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Life without television

We don’t miss the flickering images meant to sell us things we don’t need

Life without television

(Nastco/iStock)

Once television gained a mid-1950s ­foothold in our Texas town, the social pressure to acquire one began to build. Kids with television talked about it at school, ­causing the rest of us to feel deprived and backward. My dad didn’t want one in his house, but his brother worried that we were becoming un-normal and gave us one. Father parked it in an upstairs attic and left it there, ignoring the wails of his children.

He finally yielded, but it took a momentous event. In the summer of ’58, I was hunting ­jack rabbits with a group of boys and was thrown from the back of a pickup. My right arm was badly broken, and for weeks I lay around the house, suffering a significant amount of pain. The house was hot (we didn’t have central air conditioning), and I was too miserable to read.

I watched a lot of television that summer. I don’t recall that my dad said much about it, but he didn’t need to. His thoughts hung in the air like smoke from burning tires. He was ahead of his time in recognizing that television was a big step beyond radio, which allowed space between the listener and the medium, and we filled it with our imagination. Television filled the space with flickering images that flowed straight into the brain through the optic nerve.

As a natural conservative, he was suspicious of anything that hadn’t been tested by generations of human experience, and he wondered what a steady bombardment of electronic images would do to the human mind. We didn’t know back then, and still don’t. It might take a hundred years for the evidence to show up.

He was also ahead of his time in recognizing that the purpose of television is not to educate or even to entertain, but to sell us things we usually don’t need and probably can’t afford. The ­programming is there to hold us for the ads.

That can also be said about commercial radio, but radio addresses only one of our senses. Television goes after two of them, and advertisers have become adept at exploiting them.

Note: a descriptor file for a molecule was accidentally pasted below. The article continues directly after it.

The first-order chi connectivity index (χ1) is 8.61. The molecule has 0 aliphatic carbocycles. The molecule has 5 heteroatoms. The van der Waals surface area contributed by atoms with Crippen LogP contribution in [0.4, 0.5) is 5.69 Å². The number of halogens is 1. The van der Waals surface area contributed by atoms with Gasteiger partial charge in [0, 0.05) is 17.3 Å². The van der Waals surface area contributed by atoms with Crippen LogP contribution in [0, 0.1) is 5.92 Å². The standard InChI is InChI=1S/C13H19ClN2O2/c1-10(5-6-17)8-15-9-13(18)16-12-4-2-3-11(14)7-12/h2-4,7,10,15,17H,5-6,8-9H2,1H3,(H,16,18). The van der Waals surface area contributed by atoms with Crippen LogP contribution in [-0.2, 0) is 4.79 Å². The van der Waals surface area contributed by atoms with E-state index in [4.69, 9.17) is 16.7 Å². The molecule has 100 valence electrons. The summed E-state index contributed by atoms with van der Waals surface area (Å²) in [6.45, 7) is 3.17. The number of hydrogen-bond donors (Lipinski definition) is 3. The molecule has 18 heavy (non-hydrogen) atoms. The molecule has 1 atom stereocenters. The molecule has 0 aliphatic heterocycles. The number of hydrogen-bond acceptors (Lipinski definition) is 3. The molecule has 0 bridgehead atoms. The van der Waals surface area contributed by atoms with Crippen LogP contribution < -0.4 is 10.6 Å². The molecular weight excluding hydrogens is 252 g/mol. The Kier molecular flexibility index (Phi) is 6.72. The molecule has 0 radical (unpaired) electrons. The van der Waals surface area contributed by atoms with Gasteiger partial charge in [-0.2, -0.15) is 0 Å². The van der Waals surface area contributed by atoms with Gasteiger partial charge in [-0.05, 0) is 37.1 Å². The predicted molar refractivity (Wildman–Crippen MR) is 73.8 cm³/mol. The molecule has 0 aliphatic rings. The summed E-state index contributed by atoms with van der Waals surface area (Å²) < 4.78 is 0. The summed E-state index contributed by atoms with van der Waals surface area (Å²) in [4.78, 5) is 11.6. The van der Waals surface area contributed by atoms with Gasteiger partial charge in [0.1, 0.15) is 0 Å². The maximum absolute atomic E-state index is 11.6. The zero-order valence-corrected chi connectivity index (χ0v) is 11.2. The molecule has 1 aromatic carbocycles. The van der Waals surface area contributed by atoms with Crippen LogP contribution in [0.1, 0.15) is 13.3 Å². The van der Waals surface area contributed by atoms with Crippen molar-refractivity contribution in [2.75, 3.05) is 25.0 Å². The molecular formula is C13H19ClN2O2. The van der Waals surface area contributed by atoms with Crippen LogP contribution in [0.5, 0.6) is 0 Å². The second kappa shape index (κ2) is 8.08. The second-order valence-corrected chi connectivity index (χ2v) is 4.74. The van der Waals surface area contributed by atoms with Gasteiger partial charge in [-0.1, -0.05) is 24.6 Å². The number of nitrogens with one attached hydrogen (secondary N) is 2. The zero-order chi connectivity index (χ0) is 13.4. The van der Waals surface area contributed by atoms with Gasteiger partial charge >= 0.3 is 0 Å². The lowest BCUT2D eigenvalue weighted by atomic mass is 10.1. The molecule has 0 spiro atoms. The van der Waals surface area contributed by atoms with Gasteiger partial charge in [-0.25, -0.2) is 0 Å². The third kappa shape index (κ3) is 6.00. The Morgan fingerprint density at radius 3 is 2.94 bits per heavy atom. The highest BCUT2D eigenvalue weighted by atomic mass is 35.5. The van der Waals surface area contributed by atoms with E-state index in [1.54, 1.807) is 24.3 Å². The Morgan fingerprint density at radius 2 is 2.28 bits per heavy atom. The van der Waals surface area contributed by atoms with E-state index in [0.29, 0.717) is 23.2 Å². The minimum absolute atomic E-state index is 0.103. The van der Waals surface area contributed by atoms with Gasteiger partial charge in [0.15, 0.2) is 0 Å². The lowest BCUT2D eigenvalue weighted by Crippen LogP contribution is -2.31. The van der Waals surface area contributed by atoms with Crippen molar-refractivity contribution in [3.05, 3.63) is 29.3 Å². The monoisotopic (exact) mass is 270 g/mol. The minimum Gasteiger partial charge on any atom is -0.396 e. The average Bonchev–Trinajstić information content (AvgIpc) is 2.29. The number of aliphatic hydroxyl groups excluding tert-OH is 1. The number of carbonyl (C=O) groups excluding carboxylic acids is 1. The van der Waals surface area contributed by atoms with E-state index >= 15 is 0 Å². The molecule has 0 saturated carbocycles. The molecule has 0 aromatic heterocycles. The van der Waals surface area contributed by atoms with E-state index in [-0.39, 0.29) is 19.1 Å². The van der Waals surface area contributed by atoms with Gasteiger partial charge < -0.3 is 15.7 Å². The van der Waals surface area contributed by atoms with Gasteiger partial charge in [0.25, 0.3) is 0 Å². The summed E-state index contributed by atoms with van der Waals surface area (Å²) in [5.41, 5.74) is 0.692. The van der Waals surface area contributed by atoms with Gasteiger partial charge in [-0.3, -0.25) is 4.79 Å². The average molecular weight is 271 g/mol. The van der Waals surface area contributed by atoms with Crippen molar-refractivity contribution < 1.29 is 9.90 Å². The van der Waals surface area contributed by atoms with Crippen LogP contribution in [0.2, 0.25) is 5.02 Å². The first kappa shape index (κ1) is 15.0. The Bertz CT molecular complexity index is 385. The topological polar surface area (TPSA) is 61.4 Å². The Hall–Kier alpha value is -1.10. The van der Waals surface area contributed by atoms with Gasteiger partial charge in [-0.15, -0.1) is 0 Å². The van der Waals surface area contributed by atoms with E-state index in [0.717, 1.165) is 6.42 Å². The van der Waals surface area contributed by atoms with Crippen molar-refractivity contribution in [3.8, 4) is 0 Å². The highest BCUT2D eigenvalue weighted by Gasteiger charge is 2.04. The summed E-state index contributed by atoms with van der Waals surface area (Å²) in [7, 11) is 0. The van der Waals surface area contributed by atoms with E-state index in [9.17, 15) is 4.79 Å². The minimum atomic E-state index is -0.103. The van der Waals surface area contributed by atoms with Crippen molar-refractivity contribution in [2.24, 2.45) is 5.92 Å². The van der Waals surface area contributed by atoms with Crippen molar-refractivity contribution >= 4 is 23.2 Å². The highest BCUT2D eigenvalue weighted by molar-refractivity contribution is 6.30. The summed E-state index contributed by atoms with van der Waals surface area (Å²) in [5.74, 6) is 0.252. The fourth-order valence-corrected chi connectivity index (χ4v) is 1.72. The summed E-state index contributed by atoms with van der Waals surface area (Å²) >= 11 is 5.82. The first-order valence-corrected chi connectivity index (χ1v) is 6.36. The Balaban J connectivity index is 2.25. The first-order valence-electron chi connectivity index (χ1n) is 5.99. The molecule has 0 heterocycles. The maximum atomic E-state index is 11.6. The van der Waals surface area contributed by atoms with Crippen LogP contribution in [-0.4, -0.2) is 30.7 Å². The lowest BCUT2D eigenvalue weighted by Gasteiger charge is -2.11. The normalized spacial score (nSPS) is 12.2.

Television was a big step beyond radio, which allowed space between the listener and the medium, and we filled it with our imagination.

On the rare occasions when my dad watched television, he refused to look at the commercials. When an ad came on, he would either leave the room or start reading a newspaper. At the time, I thought he was just being eccentric, but he must have understood that advertising is a contest between viewers at rest and professionals who are trained to find the mental spaces where we are vulnerable. He refused to develop a cozy relationship with their ads.

Joe Erickson was pleased that he succeeded in passing his eccentricities on to me, and in 1967 I married a woman who shared them. We never got around to buying a TV, and we raised three kids without it, in spite of their howls about being social lepers.

I’m aware that living without television has made us different (that sounds better than “un-­normal” or “weird”) and that we have missed out on a lot of the shared experience of our time. We belong to a tiny demographic of people who can’t talk about Dallas, Seinfeld, or Jeopardy.

On the other hand, we notice little things that others might not, such as people carrying on conversations about TV commercials—I mean, ads for cat food and beer. Several years ago we attended a Super Bowl party and noticed that very few of the 25 adults actually watched the game, but when the ads came on, the room fell silent. Everyone was watching the ads. It seemed odd. Who won the Super Bowl? Budweiser and the company with the lizard.

We are also sensitive to the creepy presence of television everywhere we go: restaurants, hotel lobbies, elevators, airports, doctors’ offices, and even gas pumps. It annoys me that someone thinks I need to be entertained every second of the day. It annoys me that I’m being stalked by people who want to sell me something. It annoys me that I can’t turn it off.

I know that everything on television isn’t bad, and if we had TV, I would enjoy watching some of it. But my memory from the late ’50s is that you watch the good, then you watch the not-so-good, then you watch the bad. And later, as you’re trying to fall asleep, you feel as though you’ve pitched hours of your life into a hole.